The Prime Minister has told the Commons she knows what it is like to have a cervical smear test.
Theresa May was asked to back the “life-saving” tests during PMQs to protect other women from developing cervical cancer.
Mrs May said she understood the tests could be “uncomfortable” and even “painful” but called on all women to make sure they took up the offer of a test.
She said: “I, as a Prime Minister, can stand here and say this – I know what it’s like to go through a cervical smear test.
“It is not comfortable. Sometimes, for some, it will be embarrassing, sometimes it’s painful, but those few minutes can save lives, so I would encourage all women to take up their smear tests.”
Earlier, Tory MP Rachel Maclean (Redditch) had spoken of her own test picking up abnormalities.
She said: “Ten years ago I had a cervical smear test that picked up some abnormalities which if they had been left untreated could have developed into something much more serious.
“But unfortunately cervical screening is at a 21-year low – over a quarter of women don’t take up this life-saving test.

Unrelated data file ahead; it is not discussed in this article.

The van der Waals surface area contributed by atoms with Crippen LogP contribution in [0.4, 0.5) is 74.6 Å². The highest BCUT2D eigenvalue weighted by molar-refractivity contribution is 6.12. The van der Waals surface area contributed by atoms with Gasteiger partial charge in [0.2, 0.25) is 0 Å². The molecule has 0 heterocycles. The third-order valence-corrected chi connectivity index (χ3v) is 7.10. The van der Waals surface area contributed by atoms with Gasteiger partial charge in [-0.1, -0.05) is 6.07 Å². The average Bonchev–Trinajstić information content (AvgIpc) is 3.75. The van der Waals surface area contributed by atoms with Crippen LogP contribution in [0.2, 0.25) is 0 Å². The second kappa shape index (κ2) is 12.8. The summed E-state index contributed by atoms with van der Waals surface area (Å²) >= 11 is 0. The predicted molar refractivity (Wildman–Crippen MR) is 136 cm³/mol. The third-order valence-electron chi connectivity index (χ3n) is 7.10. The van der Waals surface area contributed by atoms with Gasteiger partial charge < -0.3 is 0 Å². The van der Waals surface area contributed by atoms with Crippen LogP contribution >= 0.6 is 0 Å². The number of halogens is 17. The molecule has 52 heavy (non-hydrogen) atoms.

“So will the Prime Minister please join with me – we all know it’s a bit uncomfortable and it can be embarrassing for some women – but will she please urge all women up and down the country to take up this life-saving test?”
Mrs May replied: “I think her experience shows exactly why it’s so important for women to take up this test and we do need to encourage more women to undertake their cervical screening test.”
She added that Public Health England was about to launch a national campaign to highlight the risks and encourage more women to get checked.